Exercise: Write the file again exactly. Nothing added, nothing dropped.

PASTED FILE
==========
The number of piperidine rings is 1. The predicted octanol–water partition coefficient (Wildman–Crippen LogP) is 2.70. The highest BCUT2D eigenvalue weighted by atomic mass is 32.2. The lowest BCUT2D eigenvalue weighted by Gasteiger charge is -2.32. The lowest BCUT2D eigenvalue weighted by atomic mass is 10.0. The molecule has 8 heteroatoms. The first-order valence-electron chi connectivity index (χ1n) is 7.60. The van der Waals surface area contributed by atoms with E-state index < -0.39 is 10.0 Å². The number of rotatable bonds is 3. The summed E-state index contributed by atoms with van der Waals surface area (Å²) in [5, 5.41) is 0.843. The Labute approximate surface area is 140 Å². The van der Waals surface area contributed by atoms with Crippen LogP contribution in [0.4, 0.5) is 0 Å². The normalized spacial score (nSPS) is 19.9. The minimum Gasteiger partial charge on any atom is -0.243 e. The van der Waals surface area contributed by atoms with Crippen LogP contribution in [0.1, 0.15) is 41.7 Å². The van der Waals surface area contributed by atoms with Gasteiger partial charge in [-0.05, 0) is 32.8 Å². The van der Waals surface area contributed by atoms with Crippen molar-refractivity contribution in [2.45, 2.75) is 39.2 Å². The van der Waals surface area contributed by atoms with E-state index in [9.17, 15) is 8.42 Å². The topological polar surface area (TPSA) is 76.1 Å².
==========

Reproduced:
The number of piperidine rings is 1. The predicted octanol–water partition coefficient (Wildman–Crippen LogP) is 2.70. The highest BCUT2D eigenvalue weighted by atomic mass is 32.2. The lowest BCUT2D eigenvalue weighted by Gasteiger charge is -2.32. The lowest BCUT2D eigenvalue weighted by atomic mass is 10.0. The molecule has 8 heteroatoms. The first-order valence-electron chi connectivity index (χ1n) is 7.60. The van der Waals surface area contributed by atoms with E-state index < -0.39 is 10.0 Å². The number of rotatable bonds is 3. The summed E-state index contributed by atoms with van der Waals surface area (Å²) in [5, 5.41) is 0.843. The Labute approximate surface area is 140 Å². The van der Waals surface area contributed by atoms with Crippen LogP contribution in [0.4, 0.5) is 0 Å². The normalized spacial score (nSPS) is 19.9. The minimum Gasteiger partial charge on any atom is -0.243 e. The van der Waals surface area contributed by atoms with Crippen LogP contribution in [0.1, 0.15) is 41.7 Å². The van der Waals surface area contributed by atoms with Gasteiger partial charge in [-0.05, 0) is 32.8 Å². The van der Waals surface area contributed by atoms with Crippen molar-refractivity contribution in [2.45, 2.75) is 39.2 Å². The van der Waals surface area contributed by atoms with E-state index in [9.17, 15) is 8.42 Å². The topological polar surface area (TPSA) is 76.1 Å².